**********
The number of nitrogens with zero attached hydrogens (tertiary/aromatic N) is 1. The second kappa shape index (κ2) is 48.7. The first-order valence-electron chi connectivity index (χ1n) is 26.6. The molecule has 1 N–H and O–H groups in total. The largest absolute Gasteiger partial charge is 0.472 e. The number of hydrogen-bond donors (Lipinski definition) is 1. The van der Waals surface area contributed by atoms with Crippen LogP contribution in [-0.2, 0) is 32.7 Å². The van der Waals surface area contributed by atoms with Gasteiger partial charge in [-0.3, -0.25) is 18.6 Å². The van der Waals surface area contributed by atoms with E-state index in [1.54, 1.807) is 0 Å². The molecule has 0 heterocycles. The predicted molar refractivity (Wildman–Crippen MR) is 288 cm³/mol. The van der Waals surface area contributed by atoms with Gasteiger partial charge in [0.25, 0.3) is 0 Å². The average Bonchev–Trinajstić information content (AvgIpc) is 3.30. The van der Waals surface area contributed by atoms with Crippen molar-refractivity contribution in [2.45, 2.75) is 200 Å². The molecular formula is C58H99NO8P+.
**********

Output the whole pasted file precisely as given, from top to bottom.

The number of nitrogens with zero attached hydrogens (tertiary/aromatic N) is 1. The second kappa shape index (κ2) is 48.7. The first-order valence-electron chi connectivity index (χ1n) is 26.6. The molecule has 1 N–H and O–H groups in total. The largest absolute Gasteiger partial charge is 0.472 e. The number of hydrogen-bond donors (Lipinski definition) is 1. The van der Waals surface area contributed by atoms with Crippen LogP contribution in [-0.2, 0) is 32.7 Å². The van der Waals surface area contributed by atoms with Gasteiger partial charge in [-0.3, -0.25) is 18.6 Å². The van der Waals surface area contributed by atoms with E-state index in [1.54, 1.807) is 0 Å². The molecule has 0 heterocycles. The predicted molar refractivity (Wildman–Crippen MR) is 288 cm³/mol. The van der Waals surface area contributed by atoms with Gasteiger partial charge in [0.25, 0.3) is 0 Å². The average Bonchev–Trinajstić information content (AvgIpc) is 3.30. The van der Waals surface area contributed by atoms with Crippen molar-refractivity contribution in [2.45, 2.75) is 200 Å². The molecular formula is C58H99NO8P+.